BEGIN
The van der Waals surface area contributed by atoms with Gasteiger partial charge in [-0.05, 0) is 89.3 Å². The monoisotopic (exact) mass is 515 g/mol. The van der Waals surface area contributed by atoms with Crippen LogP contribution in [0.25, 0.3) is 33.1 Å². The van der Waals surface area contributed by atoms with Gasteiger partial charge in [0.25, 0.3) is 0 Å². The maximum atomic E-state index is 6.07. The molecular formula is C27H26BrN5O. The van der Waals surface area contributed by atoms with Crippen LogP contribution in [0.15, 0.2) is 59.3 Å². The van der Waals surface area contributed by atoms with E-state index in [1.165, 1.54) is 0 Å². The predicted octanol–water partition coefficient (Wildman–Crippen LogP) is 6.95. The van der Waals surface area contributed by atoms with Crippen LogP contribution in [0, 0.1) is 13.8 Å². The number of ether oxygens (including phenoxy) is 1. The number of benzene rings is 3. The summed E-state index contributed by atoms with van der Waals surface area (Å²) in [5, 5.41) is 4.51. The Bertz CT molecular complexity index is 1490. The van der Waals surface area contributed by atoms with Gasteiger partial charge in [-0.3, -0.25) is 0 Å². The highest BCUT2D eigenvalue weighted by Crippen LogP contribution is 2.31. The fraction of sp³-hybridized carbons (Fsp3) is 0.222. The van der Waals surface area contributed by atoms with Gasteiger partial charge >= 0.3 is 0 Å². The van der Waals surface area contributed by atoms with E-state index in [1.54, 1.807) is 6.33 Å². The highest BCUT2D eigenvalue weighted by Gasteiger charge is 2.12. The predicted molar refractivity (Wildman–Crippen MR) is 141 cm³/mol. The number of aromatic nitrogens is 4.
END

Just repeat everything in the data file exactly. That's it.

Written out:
The van der Waals surface area contributed by atoms with Gasteiger partial charge in [-0.05, 0) is 89.3 Å². The monoisotopic (exact) mass is 515 g/mol. The van der Waals surface area contributed by atoms with Crippen LogP contribution in [0.25, 0.3) is 33.1 Å². The van der Waals surface area contributed by atoms with Gasteiger partial charge in [0.25, 0.3) is 0 Å². The maximum atomic E-state index is 6.07. The molecular formula is C27H26BrN5O. The van der Waals surface area contributed by atoms with Crippen LogP contribution in [0.15, 0.2) is 59.3 Å². The van der Waals surface area contributed by atoms with E-state index in [1.165, 1.54) is 0 Å². The predicted octanol–water partition coefficient (Wildman–Crippen LogP) is 6.95. The van der Waals surface area contributed by atoms with Crippen LogP contribution in [0, 0.1) is 13.8 Å². The number of ether oxygens (including phenoxy) is 1. The number of benzene rings is 3. The summed E-state index contributed by atoms with van der Waals surface area (Å²) in [5, 5.41) is 4.51. The Bertz CT molecular complexity index is 1490. The van der Waals surface area contributed by atoms with Gasteiger partial charge in [-0.3, -0.25) is 0 Å². The highest BCUT2D eigenvalue weighted by Crippen LogP contribution is 2.31. The fraction of sp³-hybridized carbons (Fsp3) is 0.222. The van der Waals surface area contributed by atoms with Gasteiger partial charge >= 0.3 is 0 Å². The van der Waals surface area contributed by atoms with E-state index in [1.54, 1.807) is 6.33 Å². The highest BCUT2D eigenvalue weighted by Gasteiger charge is 2.12. The predicted molar refractivity (Wildman–Crippen MR) is 141 cm³/mol. The number of aromatic nitrogens is 4.